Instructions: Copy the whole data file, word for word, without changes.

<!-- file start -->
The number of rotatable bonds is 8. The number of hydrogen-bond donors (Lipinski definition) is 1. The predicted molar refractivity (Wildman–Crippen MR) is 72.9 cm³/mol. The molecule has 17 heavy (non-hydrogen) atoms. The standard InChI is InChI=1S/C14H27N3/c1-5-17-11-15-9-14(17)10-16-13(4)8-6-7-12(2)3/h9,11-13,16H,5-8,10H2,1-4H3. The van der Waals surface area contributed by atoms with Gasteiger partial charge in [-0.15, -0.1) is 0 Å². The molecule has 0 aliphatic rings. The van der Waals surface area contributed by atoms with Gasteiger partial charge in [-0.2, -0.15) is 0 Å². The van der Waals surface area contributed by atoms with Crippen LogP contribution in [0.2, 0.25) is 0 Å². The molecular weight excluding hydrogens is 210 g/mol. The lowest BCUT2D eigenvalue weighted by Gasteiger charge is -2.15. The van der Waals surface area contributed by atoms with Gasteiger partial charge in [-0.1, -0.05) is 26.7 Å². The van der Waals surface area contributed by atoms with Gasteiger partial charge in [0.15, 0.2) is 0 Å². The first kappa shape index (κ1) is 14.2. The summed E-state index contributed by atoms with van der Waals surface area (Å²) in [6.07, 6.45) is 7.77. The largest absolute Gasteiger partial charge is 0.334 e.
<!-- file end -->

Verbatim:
The number of rotatable bonds is 8. The number of hydrogen-bond donors (Lipinski definition) is 1. The predicted molar refractivity (Wildman–Crippen MR) is 72.9 cm³/mol. The molecule has 17 heavy (non-hydrogen) atoms. The standard InChI is InChI=1S/C14H27N3/c1-5-17-11-15-9-14(17)10-16-13(4)8-6-7-12(2)3/h9,11-13,16H,5-8,10H2,1-4H3. The van der Waals surface area contributed by atoms with Gasteiger partial charge in [-0.15, -0.1) is 0 Å². The molecule has 0 aliphatic rings. The van der Waals surface area contributed by atoms with Gasteiger partial charge in [-0.2, -0.15) is 0 Å². The van der Waals surface area contributed by atoms with Crippen LogP contribution in [0.2, 0.25) is 0 Å². The molecular weight excluding hydrogens is 210 g/mol. The lowest BCUT2D eigenvalue weighted by Gasteiger charge is -2.15. The van der Waals surface area contributed by atoms with Gasteiger partial charge in [-0.1, -0.05) is 26.7 Å². The van der Waals surface area contributed by atoms with Gasteiger partial charge in [0.15, 0.2) is 0 Å². The first kappa shape index (κ1) is 14.2. The summed E-state index contributed by atoms with van der Waals surface area (Å²) in [6.07, 6.45) is 7.77. The largest absolute Gasteiger partial charge is 0.334 e.